Parents and families, please save Oct. 16-18, 2015, for our next Family Weekend. It wouldn't hurt to reserve a hotel room in town now!
We know many of you spread the word about Whitworth to prospective students and their families. Thank you, and please keep it up! Your influence and experience play a major role in prospective students' decisions. The next time you have the opportunity to talk about Whitworth to a prospective student (or his/her family), please share your unique story freely, and point student and family to our fine admissions team at www.whitworth.edu/admissions.
+ Financial Aid
+ The Campaign for Whitworth
I have recently been reflecting on the sudden drop in the temperature. It seems that Spokane went ahead and skipped right over the 30s and went straight into the bone-chilling 20s. The impact that has on our utility bills makes our flexible income even more important. December is, perhaps, the pivotal month in reaching our goal for The Whitworth Fund, which goes directly to student scholarships, faculty salaries, and other priorities – including heating dorms and classrooms. To all of you who sent gifts in response to the last Mind & Heart, thank you! If you haven't yet had a chance to mail in your gift, please send it to the annual giving office, or go online to www.whitworth.edu/give. Thank you again for your generosity in supporting Whitworth's mission.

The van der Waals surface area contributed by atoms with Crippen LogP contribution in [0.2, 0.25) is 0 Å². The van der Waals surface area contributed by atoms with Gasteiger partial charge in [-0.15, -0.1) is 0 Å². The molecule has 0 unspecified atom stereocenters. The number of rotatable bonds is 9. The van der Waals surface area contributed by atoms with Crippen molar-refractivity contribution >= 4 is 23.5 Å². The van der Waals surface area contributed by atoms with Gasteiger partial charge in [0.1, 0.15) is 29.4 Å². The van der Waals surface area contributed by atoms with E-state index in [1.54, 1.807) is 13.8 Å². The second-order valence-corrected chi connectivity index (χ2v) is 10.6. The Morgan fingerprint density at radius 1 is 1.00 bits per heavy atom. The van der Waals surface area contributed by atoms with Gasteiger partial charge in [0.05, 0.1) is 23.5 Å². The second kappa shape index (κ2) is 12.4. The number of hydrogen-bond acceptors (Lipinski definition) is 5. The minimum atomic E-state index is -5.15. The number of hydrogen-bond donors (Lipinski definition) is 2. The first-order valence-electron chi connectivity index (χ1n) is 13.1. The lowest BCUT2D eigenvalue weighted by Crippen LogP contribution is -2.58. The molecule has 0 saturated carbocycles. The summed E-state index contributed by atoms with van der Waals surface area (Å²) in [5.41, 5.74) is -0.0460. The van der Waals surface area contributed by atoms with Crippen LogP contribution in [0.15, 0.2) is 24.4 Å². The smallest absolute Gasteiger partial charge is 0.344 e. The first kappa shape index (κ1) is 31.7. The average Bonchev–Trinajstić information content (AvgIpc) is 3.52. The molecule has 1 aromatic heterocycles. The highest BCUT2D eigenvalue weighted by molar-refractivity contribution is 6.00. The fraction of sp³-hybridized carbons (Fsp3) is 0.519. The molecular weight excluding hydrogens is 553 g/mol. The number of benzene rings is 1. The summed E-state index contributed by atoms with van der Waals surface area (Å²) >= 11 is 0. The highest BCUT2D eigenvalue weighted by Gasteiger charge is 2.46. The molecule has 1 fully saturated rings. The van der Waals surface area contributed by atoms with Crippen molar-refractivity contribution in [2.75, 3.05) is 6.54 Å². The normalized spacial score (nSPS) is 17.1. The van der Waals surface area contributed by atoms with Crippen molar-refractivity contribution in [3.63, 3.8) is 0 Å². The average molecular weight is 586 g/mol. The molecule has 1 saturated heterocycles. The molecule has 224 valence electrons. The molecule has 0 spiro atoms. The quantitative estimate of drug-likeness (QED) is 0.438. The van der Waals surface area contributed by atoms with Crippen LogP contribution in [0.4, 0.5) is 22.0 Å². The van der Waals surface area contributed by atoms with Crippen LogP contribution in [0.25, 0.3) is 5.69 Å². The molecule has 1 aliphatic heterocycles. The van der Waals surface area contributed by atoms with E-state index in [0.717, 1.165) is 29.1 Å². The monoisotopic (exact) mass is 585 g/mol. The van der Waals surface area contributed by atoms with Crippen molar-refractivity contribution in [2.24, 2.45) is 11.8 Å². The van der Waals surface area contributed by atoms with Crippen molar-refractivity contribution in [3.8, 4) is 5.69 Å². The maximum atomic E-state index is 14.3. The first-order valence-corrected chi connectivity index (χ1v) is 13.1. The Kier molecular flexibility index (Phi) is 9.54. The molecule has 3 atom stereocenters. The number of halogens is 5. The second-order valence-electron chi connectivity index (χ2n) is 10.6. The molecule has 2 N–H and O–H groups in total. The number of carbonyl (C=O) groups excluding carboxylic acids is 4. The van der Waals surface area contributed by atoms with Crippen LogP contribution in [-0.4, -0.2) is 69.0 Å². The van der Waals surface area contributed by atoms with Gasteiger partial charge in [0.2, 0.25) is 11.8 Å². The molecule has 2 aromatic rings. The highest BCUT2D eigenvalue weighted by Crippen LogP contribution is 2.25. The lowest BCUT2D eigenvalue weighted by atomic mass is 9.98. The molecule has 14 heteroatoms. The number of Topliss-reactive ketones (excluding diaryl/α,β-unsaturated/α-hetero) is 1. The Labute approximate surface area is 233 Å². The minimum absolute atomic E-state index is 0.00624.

+ Whitworth Serves
Women's soccer ended the season with a record of 8-11-1, 7-9 in the NWC. The Pirates finished well, winning three of their final four matches.
Whitworth volleyball won the Northwest Conference championship and advanced to the NCAA Division III tournament for the sixth time in school history. The Pirates finished the year 21-6 after falling to 3rd-ranked Cal Lutheran in the opening round of the national tournament. Maddye Dinsmore, '16, was named NWC Player of the Year, while Nicole Leonard earned First Team All-NWC. And in just her second year, Kati Bodecker was voted NWC Coach of the Year by her conference peers.